Workplace Eye Injuries

Watch out for Workplace Eye Injuries

March is Workplace Eye Safety Month

Despite existing safety legislation and educational programs, each working day in the United States, more than 20,000 workplace eye injuries happen each year. Of these, 10 percent to 20 percent will be disabling because of temporary or permanent vision loss.

“Most work-related eye injuries could be prevented,” says Dr. Katherine Fontenot, optometrist with The Eye Clinic. “Ninety percent of these injuries occur because of a worker not wearing appropriate eye protection.”

The Bureau of Labor Statistics reports that three out of every five workers who suffered eye injuries were not wearing eye protection. Others were harmed when they wore the wrong kind of eye protection for the job.  The financial cost of these injuries is enormous – more than $300 million per year in lost production time, medical expense and workers’ compensation. In addition to the 60 percent of workers not wearing eye protection at the time of their accidents, about 40 percent of injured workers were wearing eyeglasses without side shields. Almost 70 percent of work-related eye accidents are caused by flying or falling objects – most of them smaller than a pinhead. Also, contact with chemicals caused about 20 percent of injuries. “Tight-fitting goggles offer the most complete protection and should definitely be worn for protection against liquid chemical hazards,” stresses Dr. Fontenot.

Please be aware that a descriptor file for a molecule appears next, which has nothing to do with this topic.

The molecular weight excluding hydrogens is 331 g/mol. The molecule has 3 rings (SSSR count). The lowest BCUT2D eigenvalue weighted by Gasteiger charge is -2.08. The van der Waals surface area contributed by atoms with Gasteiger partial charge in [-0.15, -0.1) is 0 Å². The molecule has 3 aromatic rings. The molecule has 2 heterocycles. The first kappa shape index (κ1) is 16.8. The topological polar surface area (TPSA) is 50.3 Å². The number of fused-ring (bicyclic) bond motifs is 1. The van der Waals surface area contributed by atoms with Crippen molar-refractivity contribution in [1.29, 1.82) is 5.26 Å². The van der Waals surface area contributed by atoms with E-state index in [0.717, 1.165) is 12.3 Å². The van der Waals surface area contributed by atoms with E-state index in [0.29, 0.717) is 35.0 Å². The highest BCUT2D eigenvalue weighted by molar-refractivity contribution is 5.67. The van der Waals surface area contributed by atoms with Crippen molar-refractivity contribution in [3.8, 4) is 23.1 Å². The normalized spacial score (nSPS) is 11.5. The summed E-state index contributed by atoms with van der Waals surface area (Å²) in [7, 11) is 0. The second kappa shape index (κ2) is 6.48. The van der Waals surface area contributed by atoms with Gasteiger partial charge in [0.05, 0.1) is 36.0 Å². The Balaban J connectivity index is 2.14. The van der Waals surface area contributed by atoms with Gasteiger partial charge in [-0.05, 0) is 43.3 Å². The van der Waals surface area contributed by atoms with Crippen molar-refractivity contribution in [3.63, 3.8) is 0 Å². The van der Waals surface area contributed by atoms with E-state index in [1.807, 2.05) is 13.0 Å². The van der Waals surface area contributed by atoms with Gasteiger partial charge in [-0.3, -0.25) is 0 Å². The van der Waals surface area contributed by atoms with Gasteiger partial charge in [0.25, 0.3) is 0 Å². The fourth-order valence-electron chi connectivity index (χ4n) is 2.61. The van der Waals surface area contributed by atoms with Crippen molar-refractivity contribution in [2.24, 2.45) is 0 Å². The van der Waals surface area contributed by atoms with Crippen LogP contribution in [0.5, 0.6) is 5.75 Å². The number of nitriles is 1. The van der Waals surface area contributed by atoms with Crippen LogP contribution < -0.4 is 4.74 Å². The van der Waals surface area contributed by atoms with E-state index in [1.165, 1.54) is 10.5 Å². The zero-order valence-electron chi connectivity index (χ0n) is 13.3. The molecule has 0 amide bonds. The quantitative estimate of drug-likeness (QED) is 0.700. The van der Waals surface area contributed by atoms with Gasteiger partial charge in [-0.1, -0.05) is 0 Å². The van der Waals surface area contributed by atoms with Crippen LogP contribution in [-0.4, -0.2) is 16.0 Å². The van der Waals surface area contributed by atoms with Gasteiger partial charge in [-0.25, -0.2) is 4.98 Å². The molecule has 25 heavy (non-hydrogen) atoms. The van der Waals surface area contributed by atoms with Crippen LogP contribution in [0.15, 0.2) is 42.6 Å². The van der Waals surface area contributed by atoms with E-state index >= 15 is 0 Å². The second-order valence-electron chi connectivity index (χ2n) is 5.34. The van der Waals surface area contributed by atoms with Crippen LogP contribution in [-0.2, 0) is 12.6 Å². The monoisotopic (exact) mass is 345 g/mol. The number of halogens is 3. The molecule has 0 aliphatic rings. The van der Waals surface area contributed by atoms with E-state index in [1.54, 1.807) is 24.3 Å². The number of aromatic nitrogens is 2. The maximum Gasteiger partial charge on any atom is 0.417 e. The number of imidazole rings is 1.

Other accidents were caused by objects swinging from a fixed or attached position, such as tree limbs, ropes and chains or tools.

As more people use computers in the workplace, complaints of eye fatigue, difficulty focusing and discomfort have also become common. Dr. Fontenot says dry eyes caused by not blinking while looking at a computer screen is another common complaint. “We’ve moved into the computer age, but many offices have not. Lighting, furniture and desk set-ups that worked fine before computers were a fixture on every office, add to fatigue and discomfort when working with computers,” explains Dr. Fontenot. 

“Computer screens don’t damage vision, but you might still experience eye strain from looking at one for hours every day.  There are some things you can do to minimize the strain on your eyes.  Try rearranging your computer workstation, taking more frequent rest breaks or getting proper glasses or contact lenses, if needed.” 

While computer eyestrain may be uncomfortable, construction, automotive repair and manufacturing work can be physically hazardous to your eyes.  Potential eye hazards can be found in nearly every industry, but the risk is much higher in certain occupations.  National statistics shows that more than 40 percent of workplace eye injuries involved craft workers such as mechanics, carpenters and plumbers.  More than one-third of injured workers were assemblers, sanders and grinding machine operators.  Laborers suffered about 20 percent of the eye injuries.  Most injuries occur where safety eyewear is not mandated and is left up to the individual. 

“The good news is that workplace eye injuries can be prevented,” says Dr. Fontenot.  “OSHA standards require that employers provide, and workers wear, eye protection for certain jobs.  And remember, to be effective, eyewear must be the appropriate type and properly fitted.”

Even though the vast majority of employers furnish eye protection at no cost to employees, research shows that about 40 percent of workers receive no information on where and what types of eye protection should be used.  “Employees should not be hesitant about asking their employer for eye protection and training,” says Dr. Fontenot.  “After all, your future vision may depend on it.”

For more information about workplace eye safety, call The Eye Clinic at (337) 478-3810, or visit